POLITICS

Cheri DiNovo, Ontario NDP MPP, Says She Was Raped

12/02/2014 12:38 EST | Updated 12/02/2014 12:59 EST
CP

Ontario New Democrat MPP Cheri DiNovo says she was the victim of sexual assault on two separate occasions.

DiNovo, a United Church of Canada minister who has represented the Toronto riding of Parkdale-High Park since 2006, shared the revelations in an interview with Maclean's reporter Genna Buck, published online Tuesday.

The MPP said both assaults happened in her 20s and were not reported to the police.

DiNovo said the first incident involved an ex-boyfriend who chased her around the house after she said she did not want to have sex.

"I wouldn’t say he was violent exactly, but it was violence without having bruises. Finally, I just kind of succumbed," she said. "It was rape. There was no question about it. I didn’t tell anybody. I walked away and life went on. I'm a Baby Boomer, and I think for my generation it was just a common thing."

The second incident involved a stranger holding a knife to her neck in an alleyway and fondling her.

"So I've experienced both the 'stranger danger' version and the 'best friend' version of sexual assault," she told Maclean's.

The interview was conducted as part of a larger project on sexual assault and harassment.

Read DiNovo's interview with Maclean's

DiNovo currently serves as her party's critic for urban transportation, LGBTQ issues and Greater Toronto Area issues.

Just weeks ago, former deputy prime minister Sheila Copps stepped forward to say she was sexually assaulted by a colleague as a young MPP and later raped by someone she was dating.

Copps wrote in The Hill Times that she did not report the MPP who attacked her outside a hotel elevator but did kick him "where it hurts." Copps did go to the police after the rape, which she said occurred more than 30 years ago.

"I was informed that a conviction was impossible," she wrote. "Police merely paid a visit to the culprit warning him to keep his distance."

The disclosures from DiNovo and Copps come amid a wider national conversation about sexual violence and harassment toward women, spurred by the charges against former CBC radio host Jian Ghomeshi and the suspension of two male Liberal MPs for alleged misconduct toward two female NDP MPs.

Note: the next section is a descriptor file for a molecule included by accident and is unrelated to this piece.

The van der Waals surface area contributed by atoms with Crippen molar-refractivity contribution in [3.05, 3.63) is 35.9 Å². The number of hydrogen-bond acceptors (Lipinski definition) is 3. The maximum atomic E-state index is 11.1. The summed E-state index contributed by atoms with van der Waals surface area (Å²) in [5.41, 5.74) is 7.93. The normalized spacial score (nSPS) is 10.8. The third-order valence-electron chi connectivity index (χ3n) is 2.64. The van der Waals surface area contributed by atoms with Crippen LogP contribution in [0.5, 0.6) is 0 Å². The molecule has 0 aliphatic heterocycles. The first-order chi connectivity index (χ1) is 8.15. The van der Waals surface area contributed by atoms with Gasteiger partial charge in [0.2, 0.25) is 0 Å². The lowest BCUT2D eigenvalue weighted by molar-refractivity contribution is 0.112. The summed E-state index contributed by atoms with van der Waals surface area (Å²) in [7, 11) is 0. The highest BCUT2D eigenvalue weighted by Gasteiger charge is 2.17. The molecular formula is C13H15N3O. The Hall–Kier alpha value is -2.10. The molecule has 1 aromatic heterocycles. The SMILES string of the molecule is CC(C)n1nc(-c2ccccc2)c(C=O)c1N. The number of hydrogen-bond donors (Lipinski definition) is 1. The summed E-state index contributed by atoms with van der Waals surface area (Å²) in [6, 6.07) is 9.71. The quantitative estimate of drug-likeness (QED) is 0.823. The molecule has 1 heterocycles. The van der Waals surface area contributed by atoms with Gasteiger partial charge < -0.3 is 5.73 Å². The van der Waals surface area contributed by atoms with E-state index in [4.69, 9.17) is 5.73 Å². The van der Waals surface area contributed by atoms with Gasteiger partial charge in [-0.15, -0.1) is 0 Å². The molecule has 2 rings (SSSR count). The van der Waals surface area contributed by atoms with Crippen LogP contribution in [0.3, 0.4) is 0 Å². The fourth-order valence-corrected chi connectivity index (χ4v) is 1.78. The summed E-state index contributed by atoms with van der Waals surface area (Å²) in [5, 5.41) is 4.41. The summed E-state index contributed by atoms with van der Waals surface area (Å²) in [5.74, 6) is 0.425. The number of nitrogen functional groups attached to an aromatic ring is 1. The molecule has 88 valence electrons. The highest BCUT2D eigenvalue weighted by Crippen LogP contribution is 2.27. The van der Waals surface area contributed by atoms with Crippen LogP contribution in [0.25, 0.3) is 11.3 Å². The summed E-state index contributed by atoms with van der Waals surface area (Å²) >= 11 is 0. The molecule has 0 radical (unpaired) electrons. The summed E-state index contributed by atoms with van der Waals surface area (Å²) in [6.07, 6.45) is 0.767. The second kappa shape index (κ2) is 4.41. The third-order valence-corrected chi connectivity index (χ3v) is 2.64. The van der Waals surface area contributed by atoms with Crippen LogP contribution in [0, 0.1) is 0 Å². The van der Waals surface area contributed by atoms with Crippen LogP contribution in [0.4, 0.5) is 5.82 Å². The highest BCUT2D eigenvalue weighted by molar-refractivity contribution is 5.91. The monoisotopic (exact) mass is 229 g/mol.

Ghomeshi was charged last week with four counts of sexual assault and one count of "overcome resistance – choking." His lawyer said Ghomeshi will plead not guilty.

In early November, Liberal Leader Justin Trudeau suspended two members of his caucus — Quebec MP Massimo Pacetti and Newfoundland’s Scott Andrews — over allegations of serious "personal misconduct" involving two NDP MPs.

New Democrats were sharply critical of Trudeau for suspending his MPs without first telling the alleged victims or discussing the matter with NDP Leader Thomas Mulcair.

One of the alleged NDP victims told The Huffington Post Canada last week that she and Pacetti had sex without "explicit consent" and that it was painful. She later complained directly to Trudeau, which the Liberal leader has said left him with a "duty to act."

Sources also told The Canadian Press (CP) that Andrews is alleged to have forced his way into the home of another NDP MP, with whom he was spending time socially. Sources told CP Andrews pushed the MP against a wall and groped her before leaving at her request. He is also alleged to have later verbally harassed the MP by calling her a "c-ckteaser."

According to the National Post's John Ivison, Andrews was also reprimanded earlier in the fall by the Liberal whip after complaints emerged that he behaved inappropriately with a female Liberal staffer.

Both Pacetti and Andrews vehemently deny any wrongdoing.

House Speaker Andrew Scheer has offered "resources of the House administration as well as external experts in the field" for an independent investigation into the matter. One of the NDP MPs has said she may be willing to participate.

In the meantime, Liberals aim to conduct their own internal disciplinary investigation, to be led by a judge or lawyer with expertise resolving harassment complaints in the private sector.

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With files from The Canadian Press